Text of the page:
There have been rumblings of RAW-style image capture support in Android for some time now, and it looks like the "L" release will finally bring photographers everywhere the freedom to individually process and archive their smartphone photos DSLR-style. The "L" developer documentation specifically mentions the new DngCreator class, an API that will allow camera apps to capture images and save them in the Digital Negative format, an open standard published by Adobe as a more generally-compatible alternative to RAW images (which generally require OEM or camera-specific plugins).
Ever wondered why you have to open up a PDF in Android on Chrome or using a 3rd-party viewer? Well, it's because up until now Android hasn't had a native PDF rendering tool in place. As of Android "L," it does. If you're on Android 4.4 or below, try opening a PDF in the Drive app - you'll be sent to whatever your native PDF viewing tool happens to be.
Now, if you're on the "L" preview release, do the same thing in Drive (make sure no PDF viewers are installed, that might break this behavior), and you'll see the PDF displays natively in the app.
The images are live, and that means developers (and not developers) all over the world are getting their first taste of whatever version Android L is going to be (I assume 5.0). This is the most significant change Android has ever seen, but the version we're getting is slightly different than what Google showed off at I/O, but let's take a quick look at what we do get to play with.
Google has just released the "L" preview factory images for the Nexus 5 and Nexus 7 (2013) Wi-Fi, and you can get them right now. Here are direct links:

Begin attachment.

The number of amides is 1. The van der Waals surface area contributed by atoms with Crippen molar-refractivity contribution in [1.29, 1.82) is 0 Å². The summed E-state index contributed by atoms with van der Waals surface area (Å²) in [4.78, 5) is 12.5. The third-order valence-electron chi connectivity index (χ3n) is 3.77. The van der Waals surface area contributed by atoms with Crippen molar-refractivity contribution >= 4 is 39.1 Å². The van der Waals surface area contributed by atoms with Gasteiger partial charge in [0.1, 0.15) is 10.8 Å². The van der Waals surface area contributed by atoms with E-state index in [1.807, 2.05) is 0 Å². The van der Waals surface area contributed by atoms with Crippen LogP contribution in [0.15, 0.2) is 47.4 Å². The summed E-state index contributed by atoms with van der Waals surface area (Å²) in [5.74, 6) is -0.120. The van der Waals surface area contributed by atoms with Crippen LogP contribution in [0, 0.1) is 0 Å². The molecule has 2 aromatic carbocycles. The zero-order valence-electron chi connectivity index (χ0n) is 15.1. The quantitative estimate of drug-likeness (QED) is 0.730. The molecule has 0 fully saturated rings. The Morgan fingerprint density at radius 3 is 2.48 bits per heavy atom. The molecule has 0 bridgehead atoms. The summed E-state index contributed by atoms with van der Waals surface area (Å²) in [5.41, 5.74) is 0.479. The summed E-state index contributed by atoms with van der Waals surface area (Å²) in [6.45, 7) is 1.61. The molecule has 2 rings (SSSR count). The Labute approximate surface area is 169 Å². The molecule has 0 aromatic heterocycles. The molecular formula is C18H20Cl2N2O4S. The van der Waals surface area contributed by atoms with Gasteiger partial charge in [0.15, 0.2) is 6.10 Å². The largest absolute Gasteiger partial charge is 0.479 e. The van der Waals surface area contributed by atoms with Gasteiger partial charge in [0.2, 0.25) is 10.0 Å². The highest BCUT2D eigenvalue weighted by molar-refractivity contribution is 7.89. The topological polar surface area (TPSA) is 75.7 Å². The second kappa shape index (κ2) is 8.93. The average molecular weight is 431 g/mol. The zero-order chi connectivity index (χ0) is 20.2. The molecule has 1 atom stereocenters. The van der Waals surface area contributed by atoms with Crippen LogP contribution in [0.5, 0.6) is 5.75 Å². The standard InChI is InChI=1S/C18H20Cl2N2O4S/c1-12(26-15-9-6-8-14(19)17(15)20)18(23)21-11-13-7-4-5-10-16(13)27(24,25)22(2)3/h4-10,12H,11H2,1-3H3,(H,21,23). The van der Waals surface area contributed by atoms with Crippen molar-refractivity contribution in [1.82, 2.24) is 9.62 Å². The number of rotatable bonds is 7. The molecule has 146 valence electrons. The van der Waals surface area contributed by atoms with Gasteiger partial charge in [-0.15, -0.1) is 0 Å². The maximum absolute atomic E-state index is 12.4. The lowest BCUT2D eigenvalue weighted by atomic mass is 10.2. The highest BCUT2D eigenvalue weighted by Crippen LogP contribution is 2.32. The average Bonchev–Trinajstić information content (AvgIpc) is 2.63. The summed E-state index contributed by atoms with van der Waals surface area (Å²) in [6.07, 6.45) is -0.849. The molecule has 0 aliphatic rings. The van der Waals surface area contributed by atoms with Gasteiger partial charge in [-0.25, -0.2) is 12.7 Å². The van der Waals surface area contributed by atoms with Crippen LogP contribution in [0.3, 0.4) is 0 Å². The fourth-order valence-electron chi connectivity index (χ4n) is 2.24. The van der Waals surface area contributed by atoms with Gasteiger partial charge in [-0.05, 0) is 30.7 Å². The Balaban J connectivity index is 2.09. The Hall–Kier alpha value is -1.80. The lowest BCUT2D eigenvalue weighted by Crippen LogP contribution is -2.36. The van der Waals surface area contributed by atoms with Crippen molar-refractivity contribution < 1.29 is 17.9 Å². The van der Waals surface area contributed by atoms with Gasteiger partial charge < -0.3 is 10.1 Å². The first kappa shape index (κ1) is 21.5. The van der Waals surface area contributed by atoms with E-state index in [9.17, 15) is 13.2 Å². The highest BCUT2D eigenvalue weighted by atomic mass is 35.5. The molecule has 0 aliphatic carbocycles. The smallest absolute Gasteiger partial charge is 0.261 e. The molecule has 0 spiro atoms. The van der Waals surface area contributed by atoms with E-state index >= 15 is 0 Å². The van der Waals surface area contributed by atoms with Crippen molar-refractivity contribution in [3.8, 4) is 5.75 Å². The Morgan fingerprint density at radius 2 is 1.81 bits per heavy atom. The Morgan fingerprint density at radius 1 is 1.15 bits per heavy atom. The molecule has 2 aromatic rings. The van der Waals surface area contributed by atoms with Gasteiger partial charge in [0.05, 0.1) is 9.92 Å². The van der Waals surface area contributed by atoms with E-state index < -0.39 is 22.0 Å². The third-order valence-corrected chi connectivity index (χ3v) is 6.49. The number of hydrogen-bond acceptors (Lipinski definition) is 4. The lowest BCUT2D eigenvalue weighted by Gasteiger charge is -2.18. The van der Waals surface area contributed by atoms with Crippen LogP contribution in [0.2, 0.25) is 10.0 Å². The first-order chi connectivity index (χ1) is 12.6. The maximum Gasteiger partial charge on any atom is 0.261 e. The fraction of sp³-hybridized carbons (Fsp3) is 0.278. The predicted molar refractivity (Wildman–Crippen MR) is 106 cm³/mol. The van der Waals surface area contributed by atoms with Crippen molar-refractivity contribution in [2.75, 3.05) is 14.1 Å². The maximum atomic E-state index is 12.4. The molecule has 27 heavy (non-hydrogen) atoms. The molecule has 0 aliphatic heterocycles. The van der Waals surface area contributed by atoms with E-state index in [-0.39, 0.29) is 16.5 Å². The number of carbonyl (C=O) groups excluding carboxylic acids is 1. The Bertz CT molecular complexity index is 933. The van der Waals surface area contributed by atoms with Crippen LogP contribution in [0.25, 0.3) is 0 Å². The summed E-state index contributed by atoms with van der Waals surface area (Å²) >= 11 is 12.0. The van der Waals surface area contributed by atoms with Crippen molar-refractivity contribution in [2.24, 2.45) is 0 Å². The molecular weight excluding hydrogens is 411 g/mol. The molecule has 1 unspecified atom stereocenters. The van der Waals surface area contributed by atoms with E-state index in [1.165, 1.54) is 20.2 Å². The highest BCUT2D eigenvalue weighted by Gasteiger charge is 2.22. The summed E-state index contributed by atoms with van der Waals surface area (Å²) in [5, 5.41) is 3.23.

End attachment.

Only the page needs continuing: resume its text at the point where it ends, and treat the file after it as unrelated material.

- Nexus 5 (GSM/LTE) "hammerhead": hammerhead-lpv79-preview-ac1d8a8e.tgz
- Nexus 7 (Wi-Fi) "razor": razor-lpv79-preview-d0ddf8ce.tgz
Go! And if you're a developer, the "L" preview SDK is available now, as well.
Google's ATAP team is doing cool stuff with Project Tango – like sending it into space to help astronauts do stuff. Of course, those of us on earth also want to get our hands on this upcoming tech to see what it's all about, as well (though probably not for the $1k asking price of the dev unit). According to ATAP team member Regina Dugan in a talk today at I/O 2014, there should be a retail version made by LG hitting the streets next year.
Developers, ROMers, countrymen - lend me your ears, because the SDKs for both the Android "L" release preview and Android Wear have just landed. Just fire up the SDK manager (be sure to update your SDK tools!) and you should see both are ready for downloading immediately, so you can start digging around in the latest Android releases.
The Wear SDK was actually released as a preview a few months back, but today is the real deal, with all the Wear resources you'll need to get developing great wearable experiences for the Gear Live, LG G Watch, and Moto 360.
Of particular interest in this video is the way the display works. When not in use, the Moto 360 display appears to be on, but very dim. So you'd be able to look at your wrist and see the time without touching it.
Update: If you want to flash this new version of Keep, you'll need the latest GMS (Google Play Services) package, released yesterday, as well - you can get it here.
Just one day after Google's expanded introduction of Android Wear at I/O, one of the apps demonstrated in the keynote is being updated to support it. Most of us can't get our hands on the LG G Watch or the Samsung Gear Live until July, but for those who actually attended I/O, and who have one or the other as some awesome swag, the latest update to Google's Keep notation and reminder app will be a welcome one.
Lyft is a great alternative in between taxis and public transit, but the somewhat egalitarian nature of the service means you don't always know what to expect. Recently Lyft rolled out its Lyft Plus premium service in San Francisco. Lyft Plus still relies on independent drivers, but they've been sold special white Ford Explorers customized by Lyft to meet a higher standard than you'll usually see in normal Lift vehicles.
Lyft Plus Explorers seat up to six passengers in leather seats, making them a pretty good choice if you've got a handful of people that need to go somewhere and you'd rather not cram into someone's Civic.